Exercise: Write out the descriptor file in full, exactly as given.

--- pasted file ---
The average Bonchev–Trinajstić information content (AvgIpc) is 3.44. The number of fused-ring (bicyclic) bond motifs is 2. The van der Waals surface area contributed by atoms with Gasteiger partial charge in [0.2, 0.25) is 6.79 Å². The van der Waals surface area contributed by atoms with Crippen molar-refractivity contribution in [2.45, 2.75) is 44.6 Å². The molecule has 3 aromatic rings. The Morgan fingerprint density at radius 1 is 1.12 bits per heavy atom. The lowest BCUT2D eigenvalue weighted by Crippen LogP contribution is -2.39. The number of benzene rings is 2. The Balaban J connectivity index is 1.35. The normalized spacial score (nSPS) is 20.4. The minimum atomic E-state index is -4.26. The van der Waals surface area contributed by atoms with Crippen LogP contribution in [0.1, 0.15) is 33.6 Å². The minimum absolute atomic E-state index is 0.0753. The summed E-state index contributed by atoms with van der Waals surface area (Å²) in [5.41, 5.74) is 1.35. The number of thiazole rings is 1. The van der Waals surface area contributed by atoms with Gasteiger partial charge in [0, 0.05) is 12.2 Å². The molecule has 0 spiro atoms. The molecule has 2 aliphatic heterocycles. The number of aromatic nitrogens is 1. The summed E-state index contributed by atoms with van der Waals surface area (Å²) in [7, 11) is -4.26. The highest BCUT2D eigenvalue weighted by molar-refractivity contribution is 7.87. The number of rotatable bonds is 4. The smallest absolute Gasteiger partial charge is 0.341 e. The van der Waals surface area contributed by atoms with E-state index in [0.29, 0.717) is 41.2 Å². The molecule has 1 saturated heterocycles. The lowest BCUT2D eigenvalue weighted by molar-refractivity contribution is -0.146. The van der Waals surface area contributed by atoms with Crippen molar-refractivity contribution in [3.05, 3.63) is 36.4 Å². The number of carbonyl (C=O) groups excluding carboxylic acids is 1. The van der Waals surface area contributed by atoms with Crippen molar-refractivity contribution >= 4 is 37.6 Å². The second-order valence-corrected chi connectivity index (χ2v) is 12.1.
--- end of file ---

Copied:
The average Bonchev–Trinajstić information content (AvgIpc) is 3.44. The number of fused-ring (bicyclic) bond motifs is 2. The van der Waals surface area contributed by atoms with Gasteiger partial charge in [0.2, 0.25) is 6.79 Å². The van der Waals surface area contributed by atoms with Crippen molar-refractivity contribution in [2.45, 2.75) is 44.6 Å². The molecule has 3 aromatic rings. The Morgan fingerprint density at radius 1 is 1.12 bits per heavy atom. The lowest BCUT2D eigenvalue weighted by Crippen LogP contribution is -2.39. The number of benzene rings is 2. The Balaban J connectivity index is 1.35. The normalized spacial score (nSPS) is 20.4. The minimum atomic E-state index is -4.26. The van der Waals surface area contributed by atoms with Crippen LogP contribution in [0.1, 0.15) is 33.6 Å². The minimum absolute atomic E-state index is 0.0753. The summed E-state index contributed by atoms with van der Waals surface area (Å²) in [5.41, 5.74) is 1.35. The number of thiazole rings is 1. The van der Waals surface area contributed by atoms with Gasteiger partial charge in [0, 0.05) is 12.2 Å². The molecule has 0 spiro atoms. The molecule has 2 aliphatic heterocycles. The number of aromatic nitrogens is 1. The summed E-state index contributed by atoms with van der Waals surface area (Å²) in [7, 11) is -4.26. The highest BCUT2D eigenvalue weighted by molar-refractivity contribution is 7.87. The number of rotatable bonds is 4. The smallest absolute Gasteiger partial charge is 0.341 e. The van der Waals surface area contributed by atoms with E-state index in [0.29, 0.717) is 41.2 Å². The molecule has 1 saturated heterocycles. The lowest BCUT2D eigenvalue weighted by molar-refractivity contribution is -0.146. The van der Waals surface area contributed by atoms with Crippen molar-refractivity contribution in [3.05, 3.63) is 36.4 Å². The number of carbonyl (C=O) groups excluding carboxylic acids is 1. The van der Waals surface area contributed by atoms with Crippen molar-refractivity contribution >= 4 is 37.6 Å². The second-order valence-corrected chi connectivity index (χ2v) is 12.1.